- Soucie JM, Coates RJ, McClellan W, et al. Relation between geographic variability in kidney stones prevalence and risk factors for stones. Am J Epidemiol 1996; 143:487.
- Soucie JM, Thun MJ, Coates RJ, et al. Demographic and geographic variability of kidney stones in the United States. Kidney Int 1994; 46:893.
- Lieske JC, Peña de la Vega LS, Slezak JM, et al. Renal stone epidemiology in Rochester, Minnesota: an update. Kidney Int 2006; 69:760.
- Maloney ME, Springhart WP, Ekeruo WO, et al. Ethnic background has minimal impact on the etiology of nephrolithiasis. J Urol 2005; 173:2001.
- Taylor EN, Curhan GC. Differences in 24-hour urine composition between black and white women. J Am Soc Nephrol 2007; 18:654.
- Pak CY, Britton F, Peterson R, et al. Ambulatory evaluation of nephrolithiasis. Classification, clinical presentation and diagnostic criteria. Am J Med 1980; 69:19.
- Uribarri J, Oh MS, Carroll HJ. The first kidney stone. Ann Intern Med 1989; 111:1006.
- Sutherland JW, Parks JH, Coe FL. Recurrence after a single renal stone in a community practice. Miner Electrolyte Metab 1985; 11:267.
- Borghi L, Meschi T, Amato F, et al. Urinary volume, water and recurrences in idiopathic calcium nephrolithiasis: a 5-year randomized prospective study. J Urol 1996; 155:839.
- Pak CY. Should patients with single renal stone occurrence undergo diagnostic evaluation? J Urol 1982; 127:855.
- Strauss AL, Coe FL, Parks JH. Formation of a single calcium stone of renal origin. Clinical and laboratory characteristics of patients. Arch Intern Med 1982; 142:504.
- Kourambas J, Aslan P, Teh CL, et al. Role of stone analysis in metabolic evaluation and medical treatment of nephrolithiasis. J Endourol 2001; 15:181.
- Pak CY, Poindexter JR, Adams-Huet B, Pearle MS. Predictive value of kidney stone composition in the detection of metabolic abnormalities. Am J Med 2003; 115:26.
- Lotan Y, Cadeddu JA, Roerhborn CG, et al. Cost-effectiveness of medical management strategies for nephrolithiasis. J Urol 2004; 172:2275.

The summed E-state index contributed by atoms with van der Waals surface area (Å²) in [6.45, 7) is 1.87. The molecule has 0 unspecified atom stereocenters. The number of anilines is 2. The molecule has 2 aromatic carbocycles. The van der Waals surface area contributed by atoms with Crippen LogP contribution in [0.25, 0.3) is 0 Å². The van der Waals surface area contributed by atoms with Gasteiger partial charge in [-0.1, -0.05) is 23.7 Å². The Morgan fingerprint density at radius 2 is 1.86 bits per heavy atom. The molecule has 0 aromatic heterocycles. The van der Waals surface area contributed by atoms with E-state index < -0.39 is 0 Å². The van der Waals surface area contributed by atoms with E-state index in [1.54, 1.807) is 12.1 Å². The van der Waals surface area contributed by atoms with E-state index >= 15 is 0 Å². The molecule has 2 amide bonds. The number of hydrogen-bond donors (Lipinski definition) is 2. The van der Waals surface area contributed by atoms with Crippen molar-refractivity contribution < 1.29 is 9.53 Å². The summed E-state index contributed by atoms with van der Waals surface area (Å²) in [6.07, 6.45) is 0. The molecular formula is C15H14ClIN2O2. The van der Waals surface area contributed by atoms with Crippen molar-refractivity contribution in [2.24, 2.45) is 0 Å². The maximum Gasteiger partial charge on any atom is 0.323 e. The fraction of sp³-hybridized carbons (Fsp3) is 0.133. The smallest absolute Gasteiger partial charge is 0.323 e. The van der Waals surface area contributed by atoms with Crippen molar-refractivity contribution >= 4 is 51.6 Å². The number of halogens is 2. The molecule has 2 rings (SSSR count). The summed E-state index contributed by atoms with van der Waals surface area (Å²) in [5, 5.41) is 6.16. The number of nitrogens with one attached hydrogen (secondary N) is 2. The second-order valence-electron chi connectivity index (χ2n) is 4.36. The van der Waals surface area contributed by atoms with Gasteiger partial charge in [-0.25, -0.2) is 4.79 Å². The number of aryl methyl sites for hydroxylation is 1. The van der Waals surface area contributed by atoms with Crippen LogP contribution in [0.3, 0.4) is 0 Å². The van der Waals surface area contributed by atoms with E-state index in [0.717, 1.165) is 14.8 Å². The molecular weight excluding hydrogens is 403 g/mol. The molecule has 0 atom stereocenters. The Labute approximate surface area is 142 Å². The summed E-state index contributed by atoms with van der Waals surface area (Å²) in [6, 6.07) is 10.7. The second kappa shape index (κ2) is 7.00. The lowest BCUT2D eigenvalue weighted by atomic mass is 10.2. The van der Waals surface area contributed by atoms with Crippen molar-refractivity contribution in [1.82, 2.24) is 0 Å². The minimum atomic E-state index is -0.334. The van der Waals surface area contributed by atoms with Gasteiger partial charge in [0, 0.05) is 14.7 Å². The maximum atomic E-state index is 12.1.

- Preminger GM. The metabolic evaluation of patients with recurrent nephrolithiasis: a review of comprehensive and simplified approaches. J Urol 1989; 141:760.
- Sarmina I, Spirnak JP, Resnick MI. Urinary lithiasis in the black population: an epidemiological study and review of the literature. J Urol 1987; 138:14.
- Pak CY, Sakhaee K, Moe O, et al. Biochemical profile of stone-forming patients with diabetes mellitus. Urology 2003; 61:523.
- Ekeruo WO, Tan YH, Young MD, et al. Metabolic risk factors and the impact of medical therapy on the management of nephrolithiasis in obese patients. J Urol 2004; 172:159.
- Hess B, Hasler-Strub U, Ackermann D, Jaeger P. Metabolic evaluation of patients with recurrent idiopathic calcium nephrolithiasis. Nephrol Dial Transplant 1997; 12:1362.
- Parks JH, Goldfisher E, Asplin JR, Coe FL. A single 24-hour urine collection is inadequate for the medical evaluation of nephrolithiasis. J Urol 2002; 167:1607.
- Dropkin BM, Moses RA, Sharma D, Pais VM Jr. The natural history of nonobstructing asymptomatic renal stones managed with active surveillance. J Urol 2015; 193:1265.
- Glowacki LS, Beecroft ML, Cook RJ, et al. The natural history of asymptomatic urolithiasis. J Urol 1992; 147:319.
- Fine JK, Pak CY, Preminger GM. Effect of medical management and residual fragments on recurrent stone formation following shock wave lithotripsy. J Urol 1995; 153:27.
- Maloney ME, Springhart WP, Marguet CG, et al. Appropriate medical treatment after percutaneous nephrolithotomy can control active stone disease in the presence of residual calculi. Journal of Urology 2004; 171:302.
- Osman MM, Alfano Y, Kamp S, et al. 5-year-follow-up of patients with clinically insignificant residual fragments after extracorporeal shockwave lithotripsy. Eur Urol 2005; 47:860.
- THE FIRST KIDNEY STONE
- CONSERVATIVE APPROACH
- Focused history for stone risk factors
- Stone analysis
- APPROACH BASED UPON RISK ASSESSMENT
- Abbreviated protocol
- - Laboratory tests
- - Radiography
- Urine stone risk profile
- ASYMPTOMATIC NEPHROLITHIASIS
- INFORMATION FOR PATIENTS
- SUMMARY AND RECOMMENDATIONS